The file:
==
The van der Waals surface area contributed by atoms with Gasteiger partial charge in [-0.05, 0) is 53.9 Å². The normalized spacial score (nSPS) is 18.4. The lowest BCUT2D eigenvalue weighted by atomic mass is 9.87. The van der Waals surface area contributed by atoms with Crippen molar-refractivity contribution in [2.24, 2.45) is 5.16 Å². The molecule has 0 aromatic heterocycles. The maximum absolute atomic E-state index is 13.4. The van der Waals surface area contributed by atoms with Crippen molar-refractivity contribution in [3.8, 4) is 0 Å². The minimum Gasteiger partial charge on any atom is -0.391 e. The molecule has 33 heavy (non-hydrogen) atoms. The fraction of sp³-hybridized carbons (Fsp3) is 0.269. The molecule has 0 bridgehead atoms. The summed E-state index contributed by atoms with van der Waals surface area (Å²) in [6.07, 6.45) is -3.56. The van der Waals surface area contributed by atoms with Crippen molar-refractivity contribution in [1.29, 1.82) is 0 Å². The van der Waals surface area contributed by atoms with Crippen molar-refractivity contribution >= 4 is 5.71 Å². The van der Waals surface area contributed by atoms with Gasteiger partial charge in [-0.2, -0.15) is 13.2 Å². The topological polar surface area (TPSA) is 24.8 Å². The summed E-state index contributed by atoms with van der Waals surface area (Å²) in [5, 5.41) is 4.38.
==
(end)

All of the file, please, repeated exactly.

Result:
The van der Waals surface area contributed by atoms with Gasteiger partial charge in [-0.05, 0) is 53.9 Å². The normalized spacial score (nSPS) is 18.4. The lowest BCUT2D eigenvalue weighted by atomic mass is 9.87. The van der Waals surface area contributed by atoms with Crippen molar-refractivity contribution in [2.24, 2.45) is 5.16 Å². The molecule has 0 aromatic heterocycles. The maximum absolute atomic E-state index is 13.4. The van der Waals surface area contributed by atoms with Crippen molar-refractivity contribution in [3.8, 4) is 0 Å². The minimum Gasteiger partial charge on any atom is -0.391 e. The molecule has 33 heavy (non-hydrogen) atoms. The fraction of sp³-hybridized carbons (Fsp3) is 0.269. The molecule has 0 bridgehead atoms. The summed E-state index contributed by atoms with van der Waals surface area (Å²) in [6.07, 6.45) is -3.56. The van der Waals surface area contributed by atoms with Crippen molar-refractivity contribution in [1.29, 1.82) is 0 Å². The van der Waals surface area contributed by atoms with Crippen molar-refractivity contribution >= 4 is 5.71 Å². The van der Waals surface area contributed by atoms with Gasteiger partial charge in [-0.2, -0.15) is 13.2 Å². The topological polar surface area (TPSA) is 24.8 Å². The summed E-state index contributed by atoms with van der Waals surface area (Å²) in [5, 5.41) is 4.38.